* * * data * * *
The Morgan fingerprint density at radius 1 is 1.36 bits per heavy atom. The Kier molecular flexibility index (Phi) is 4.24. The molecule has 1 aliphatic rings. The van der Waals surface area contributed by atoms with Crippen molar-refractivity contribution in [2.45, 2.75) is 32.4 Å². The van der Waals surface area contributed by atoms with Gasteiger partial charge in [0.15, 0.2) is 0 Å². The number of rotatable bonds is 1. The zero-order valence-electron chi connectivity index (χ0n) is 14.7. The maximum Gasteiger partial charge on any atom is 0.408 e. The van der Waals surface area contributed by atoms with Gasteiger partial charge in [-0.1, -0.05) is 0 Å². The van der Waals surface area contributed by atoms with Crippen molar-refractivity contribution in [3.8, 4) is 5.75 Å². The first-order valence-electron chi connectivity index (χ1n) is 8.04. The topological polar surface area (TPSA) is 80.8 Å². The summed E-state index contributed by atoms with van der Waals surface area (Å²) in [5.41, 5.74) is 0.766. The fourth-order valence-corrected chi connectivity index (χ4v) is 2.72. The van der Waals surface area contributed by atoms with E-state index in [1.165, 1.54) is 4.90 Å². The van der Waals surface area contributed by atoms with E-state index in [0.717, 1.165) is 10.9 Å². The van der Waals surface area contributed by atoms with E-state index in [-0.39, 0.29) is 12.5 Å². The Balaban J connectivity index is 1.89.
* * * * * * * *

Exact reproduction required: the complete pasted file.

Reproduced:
The Morgan fingerprint density at radius 1 is 1.36 bits per heavy atom. The Kier molecular flexibility index (Phi) is 4.24. The molecule has 1 aliphatic rings. The van der Waals surface area contributed by atoms with Crippen molar-refractivity contribution in [2.45, 2.75) is 32.4 Å². The van der Waals surface area contributed by atoms with Gasteiger partial charge in [0.15, 0.2) is 0 Å². The number of rotatable bonds is 1. The zero-order valence-electron chi connectivity index (χ0n) is 14.7. The maximum Gasteiger partial charge on any atom is 0.408 e. The van der Waals surface area contributed by atoms with Gasteiger partial charge in [-0.1, -0.05) is 0 Å². The van der Waals surface area contributed by atoms with Crippen molar-refractivity contribution in [3.8, 4) is 5.75 Å². The first-order valence-electron chi connectivity index (χ1n) is 8.04. The topological polar surface area (TPSA) is 80.8 Å². The summed E-state index contributed by atoms with van der Waals surface area (Å²) in [5.41, 5.74) is 0.766. The fourth-order valence-corrected chi connectivity index (χ4v) is 2.72. The van der Waals surface area contributed by atoms with E-state index in [1.165, 1.54) is 4.90 Å². The van der Waals surface area contributed by atoms with E-state index in [0.717, 1.165) is 10.9 Å². The van der Waals surface area contributed by atoms with E-state index in [-0.39, 0.29) is 12.5 Å². The Balaban J connectivity index is 1.89.